ASP.NET MVC 4 Mobile Features

I read about mvc 4 and decided to try out some of the new cool mobile features, so I went ahead and installed it, it installs side-by-side with mvc 3 so that’s nice. It comes with a new mobile application project template that uses jquery mobile which looks pretty good but since I want to build a web application for both desktop and mobile devices I’m going to start off from the internet application project template.

The default template uses CSS media queries which is an extension to CSS for media types, it allows you to override the default css rules for different agents. CSS rules defined inside

@media only screen and (max-width: 850px) {

will be applied if the browser window is 850 pixels wide or less. That combined with the viewport meta tag

<meta name="viewport" content="width=device-width">

makes the default project template render pretty nice in both desktop and mobile browsers as seen below.


So what should I do if that isn’t enough? I want to completely customize the views for mobile agents but still use the same controllers. This is easily done! MVC4 introduces a mechanism to override views, layouts and partial views by naming conventions. For instance to get a mobile specific index page I simply add Index.Mobile.cshtml, same goes for the layout i.e. Shared\_Layout.Mobile.cshtml.

Having that said, let’s customize the mobile views, for that I’d like to use the jQuery mobile library that works on all the major mobile browsers. Installing the jQuery.Mobile.MVC NuGet package will get us on our way.

PM> Install-Package jQuery.Mobile.MVC

The package will setup the scripts and reference them and create a _Layout.Mobile.cshtml which links in the jquery mobile css, I needed to manually change the referenced jQuery version in _Layout.cshtml from 1.6.3 (default) to 1.6.4. A neat detail with this package is that a view switcher controller is added which enables us to easily switch between the desktop and mobile version.

I created the corresponding mobile views in /Home and threw in the following code into _Layout.Mobile.cshtml

<ul data-role="listview"&gt;
	<li data-role="list-divider">Navigation</li>
	<li>@Html.ActionLink("Home", "Index", "Home")</li>
	<li>@Html.ActionLink("About", "About", "Home")</li>
	<li>@Html.ActionLink("Contact", "Contact", "Home")</li>

and simple as that I now had a mobile customized site.


Doesn’t get much easier than that!

Code available here (4,4MB), haven’t done much though! 😉



What about WCF 4.5 and the async/await pattern?

From what I’ve heard it should be pretty smooth to produce asynchronous server/client code with .net 4.5, so let’s try it out! Defining async methods on the service contract is now a lot cleaner :

public interface IPeopleService
	Task<IList<Person>> GetPeople();

instead of the wcf 4.0 way which would look something like this :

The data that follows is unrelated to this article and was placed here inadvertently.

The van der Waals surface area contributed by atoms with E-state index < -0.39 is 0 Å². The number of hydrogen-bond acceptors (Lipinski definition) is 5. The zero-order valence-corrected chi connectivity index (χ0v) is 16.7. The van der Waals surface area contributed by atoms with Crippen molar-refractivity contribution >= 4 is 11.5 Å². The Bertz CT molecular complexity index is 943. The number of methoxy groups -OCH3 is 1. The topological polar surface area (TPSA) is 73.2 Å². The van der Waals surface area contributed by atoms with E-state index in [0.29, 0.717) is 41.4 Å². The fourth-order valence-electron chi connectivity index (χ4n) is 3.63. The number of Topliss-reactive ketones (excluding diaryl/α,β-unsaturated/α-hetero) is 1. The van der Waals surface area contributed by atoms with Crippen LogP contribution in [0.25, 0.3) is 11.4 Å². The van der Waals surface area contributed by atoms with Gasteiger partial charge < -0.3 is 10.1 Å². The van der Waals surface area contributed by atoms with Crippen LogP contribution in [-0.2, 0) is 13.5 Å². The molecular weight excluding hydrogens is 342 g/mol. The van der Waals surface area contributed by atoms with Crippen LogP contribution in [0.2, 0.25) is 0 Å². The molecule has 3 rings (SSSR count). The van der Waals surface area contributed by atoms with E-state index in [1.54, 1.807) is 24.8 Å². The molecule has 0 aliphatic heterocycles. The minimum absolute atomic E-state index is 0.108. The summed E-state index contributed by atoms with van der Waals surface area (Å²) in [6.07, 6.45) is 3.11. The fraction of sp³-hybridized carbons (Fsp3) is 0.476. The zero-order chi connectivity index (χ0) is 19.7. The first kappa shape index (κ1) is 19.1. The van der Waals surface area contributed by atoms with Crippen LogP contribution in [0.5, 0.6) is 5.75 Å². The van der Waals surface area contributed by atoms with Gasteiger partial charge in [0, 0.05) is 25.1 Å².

public interface IPeopleService
	IAsyncResult BeginGetPeople(AsyncCallback cb, object state);

	IList<Person> GetPeople();

	IList<Person> EndGetPeople(IAsyncResult ar);

the server side implementation of the operation when returning a task is straightforward :

public async Task<IList<Person>> GetPeople()
	Task t1 = Task.Delay(500);
	Task t2 = Task.Delay(500);
	await Task.WhenAll(t1, t2);

	return await Task.Factory.StartNew(() => people);

If you don’t want to await something in the method you can skip the async keyword and still return a Task as shown below, async on a method simply tells the compiler that “I’m going to await something in this method”.

public Task<IList<Person>> GetPeople()
	return Task.FromResult(people);

Anyways it’s really nice to skip the non-implemented begin/end methods on the server which was simply boiler plating in .net 4.0. For the sake of simplicity the service will be hosted in a console application and for consuming the service I’ve implemented a simple proxy that inherits ClientBase<TChannel> and implements the contract. See the code if this confuses you (which probably means that you’re a noob ;-)). The client code when working with tasks is clean and straightforward as well :

var serviceProxy = new PeopleServiceProxy("PeopleServiceEndpoint");

Task<IList<Person>> people = serviceProxy.GetPeople();
	x =>
			foreach (Person person in x.Result)
					"{0} {1} born {2}",

We can control on which thread we will continue by passing in a TaskScheduler. So far so good, so what about testing? I’m using Nunit which integrates really well with VS when using resharper. I want to write an integration test (not unit) to make sure everything works well including the WCF part since unit testing my simple service is too easy 😉 I’ll host the service in the Setup method and take it down in the teardown. A simple test then looks like :

public void ShallBeAbleToGetDateTimeFromService()
	IPeopleService serviceProxy = new PeopleServiceProxy("PeopleServiceEndpoint");

	Task<IList<Person>> getPeopleTask = serviceProxy.GetPeople();

	IList<Person> result = getPeopleTask.Result;

	Assert.AreEqual(2, result.Count);

	(serviceProxy as IDisposable).Dispose();

Obviously we’d use facades to call on services in a real application but the principle is the same. It doesn’t get much cleaner than this imo.


Get the code here! (67KB)